The Oxford Book of Modern Fairy Tales Summary

The Oxford Book of Modern Fairy Tales

(Critical Survey of Contemporary Fiction)

This handsome collection is probably destined to become a classic, a never-out-of-print addition to the distinguished list of Oxford University Press anthologies, for it contains not only the best-known examples of the so-called “modern fairy tale” (those written in the last two centuries), such as Oscar Wilde’s “The Selfish Giant,” Kenneth Graham’s “The Reluctant Dragon,” and John Ruskin’s “King of the Golden River,” but also a number of contemporary examples of the genre by famous writers, such as “The Jewbird” by Bernard Malamud, “The Glass Mountain” by Donald Barthelme, and “The Wife’s Story” by Ursula Le Guin.

The stories range from the whimsically light “The Apple of Contentment” by Howard Pyle, a late nineteenth-century American writer, to the satirically dark “The Chaser” by twentieth-century British writer John Collier. Many provide lessons on human failures and foibles, such as “The Story of Fairyfoot” by 19th-century Irish writer Francis Browne, which focuses generally on cultural differences, and “The Princess Who Stood on Her Own Two Feet,” by contemporary American writer Jeanne Desy, which focuses more specifically on sexist stereotypes about women. Some stories perform satiric reversals on more traditional fairy tales, such as Tanith Lee’s “Prince Amilec,” which allows the witch to live happily ever after, and Angela Carter’s “The Courtship of Mr. Lyon,” which provides a variant of the Beauty and the Beast fable. And some are drawn from the folktale literature of a particular culture, such as I. B. Singer’s “Menaseh’s Dream,” from Jewish legend, and Louise Erdrich’s “Old Man Porchikoo,” a Native American trickster story.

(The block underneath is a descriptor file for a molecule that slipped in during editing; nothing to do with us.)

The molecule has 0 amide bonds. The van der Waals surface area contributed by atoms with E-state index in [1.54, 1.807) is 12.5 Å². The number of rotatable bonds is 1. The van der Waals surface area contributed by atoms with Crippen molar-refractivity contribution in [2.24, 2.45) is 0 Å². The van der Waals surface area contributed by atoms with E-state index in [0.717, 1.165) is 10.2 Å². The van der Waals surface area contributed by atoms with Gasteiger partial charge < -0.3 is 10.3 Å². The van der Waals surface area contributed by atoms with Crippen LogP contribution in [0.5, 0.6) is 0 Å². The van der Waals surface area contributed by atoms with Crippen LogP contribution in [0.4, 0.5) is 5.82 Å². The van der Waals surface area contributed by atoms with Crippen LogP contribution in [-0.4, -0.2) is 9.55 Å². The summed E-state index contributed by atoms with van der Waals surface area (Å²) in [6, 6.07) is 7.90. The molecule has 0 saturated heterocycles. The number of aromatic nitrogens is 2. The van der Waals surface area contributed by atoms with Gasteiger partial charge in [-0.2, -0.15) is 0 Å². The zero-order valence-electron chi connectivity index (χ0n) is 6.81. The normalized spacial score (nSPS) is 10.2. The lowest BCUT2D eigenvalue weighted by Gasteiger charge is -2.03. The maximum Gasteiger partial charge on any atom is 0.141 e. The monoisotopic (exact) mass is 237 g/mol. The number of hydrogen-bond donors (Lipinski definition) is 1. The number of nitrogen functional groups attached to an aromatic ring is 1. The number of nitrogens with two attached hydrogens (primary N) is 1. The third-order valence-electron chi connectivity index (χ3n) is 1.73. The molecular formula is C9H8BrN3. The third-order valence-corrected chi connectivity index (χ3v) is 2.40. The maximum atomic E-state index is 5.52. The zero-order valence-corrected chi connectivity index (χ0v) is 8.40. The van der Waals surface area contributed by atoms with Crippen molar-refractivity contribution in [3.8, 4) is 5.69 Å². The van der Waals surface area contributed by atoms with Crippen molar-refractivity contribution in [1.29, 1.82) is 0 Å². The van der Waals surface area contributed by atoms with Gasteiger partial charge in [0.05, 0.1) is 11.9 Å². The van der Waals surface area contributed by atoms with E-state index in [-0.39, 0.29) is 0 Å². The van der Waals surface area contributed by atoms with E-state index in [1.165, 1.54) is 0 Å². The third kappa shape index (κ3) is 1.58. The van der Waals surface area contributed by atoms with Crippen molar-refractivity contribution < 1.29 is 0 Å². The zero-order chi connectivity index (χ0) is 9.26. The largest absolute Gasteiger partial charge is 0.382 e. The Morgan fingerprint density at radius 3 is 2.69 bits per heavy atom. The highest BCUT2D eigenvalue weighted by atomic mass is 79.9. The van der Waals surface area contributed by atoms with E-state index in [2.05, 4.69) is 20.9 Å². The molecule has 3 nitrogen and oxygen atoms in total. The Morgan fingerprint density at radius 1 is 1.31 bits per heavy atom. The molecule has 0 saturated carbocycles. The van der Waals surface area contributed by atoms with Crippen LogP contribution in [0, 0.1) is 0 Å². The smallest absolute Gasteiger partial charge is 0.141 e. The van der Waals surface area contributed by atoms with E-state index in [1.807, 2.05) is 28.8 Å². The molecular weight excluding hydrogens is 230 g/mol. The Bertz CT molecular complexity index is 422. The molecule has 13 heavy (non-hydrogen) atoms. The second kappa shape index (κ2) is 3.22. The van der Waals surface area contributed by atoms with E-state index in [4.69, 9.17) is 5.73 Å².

This is a book not just for children but for everyone who retains the childlike need for that fantastic world of fairy where everything is nonsensical yet manages to make a great deal of sense.